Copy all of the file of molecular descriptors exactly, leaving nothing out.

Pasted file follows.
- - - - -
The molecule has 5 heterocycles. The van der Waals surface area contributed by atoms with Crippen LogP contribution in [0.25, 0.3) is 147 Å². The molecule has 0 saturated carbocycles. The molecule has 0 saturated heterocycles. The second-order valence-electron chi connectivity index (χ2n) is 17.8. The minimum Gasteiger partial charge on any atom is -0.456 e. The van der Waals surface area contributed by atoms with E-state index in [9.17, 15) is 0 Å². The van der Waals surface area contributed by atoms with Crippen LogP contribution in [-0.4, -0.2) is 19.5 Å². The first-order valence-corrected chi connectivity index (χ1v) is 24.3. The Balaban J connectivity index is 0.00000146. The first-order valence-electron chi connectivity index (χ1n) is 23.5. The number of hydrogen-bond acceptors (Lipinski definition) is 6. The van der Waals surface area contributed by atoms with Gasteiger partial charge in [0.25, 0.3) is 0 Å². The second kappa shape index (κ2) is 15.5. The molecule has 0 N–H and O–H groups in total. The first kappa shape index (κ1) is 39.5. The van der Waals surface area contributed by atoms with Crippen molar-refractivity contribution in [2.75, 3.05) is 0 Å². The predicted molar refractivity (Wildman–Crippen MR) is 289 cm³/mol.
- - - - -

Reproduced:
The molecule has 5 heterocycles. The van der Waals surface area contributed by atoms with Crippen LogP contribution in [0.25, 0.3) is 147 Å². The molecule has 0 saturated carbocycles. The molecule has 0 saturated heterocycles. The second-order valence-electron chi connectivity index (χ2n) is 17.8. The minimum Gasteiger partial charge on any atom is -0.456 e. The van der Waals surface area contributed by atoms with E-state index in [9.17, 15) is 0 Å². The van der Waals surface area contributed by atoms with Crippen LogP contribution in [-0.4, -0.2) is 19.5 Å². The first-order valence-corrected chi connectivity index (χ1v) is 24.3. The Balaban J connectivity index is 0.00000146. The first-order valence-electron chi connectivity index (χ1n) is 23.5. The number of hydrogen-bond acceptors (Lipinski definition) is 6. The van der Waals surface area contributed by atoms with Gasteiger partial charge in [0.25, 0.3) is 0 Å². The second kappa shape index (κ2) is 15.5. The molecule has 0 N–H and O–H groups in total. The first kappa shape index (κ1) is 39.5. The van der Waals surface area contributed by atoms with Crippen molar-refractivity contribution in [2.75, 3.05) is 0 Å². The predicted molar refractivity (Wildman–Crippen MR) is 289 cm³/mol.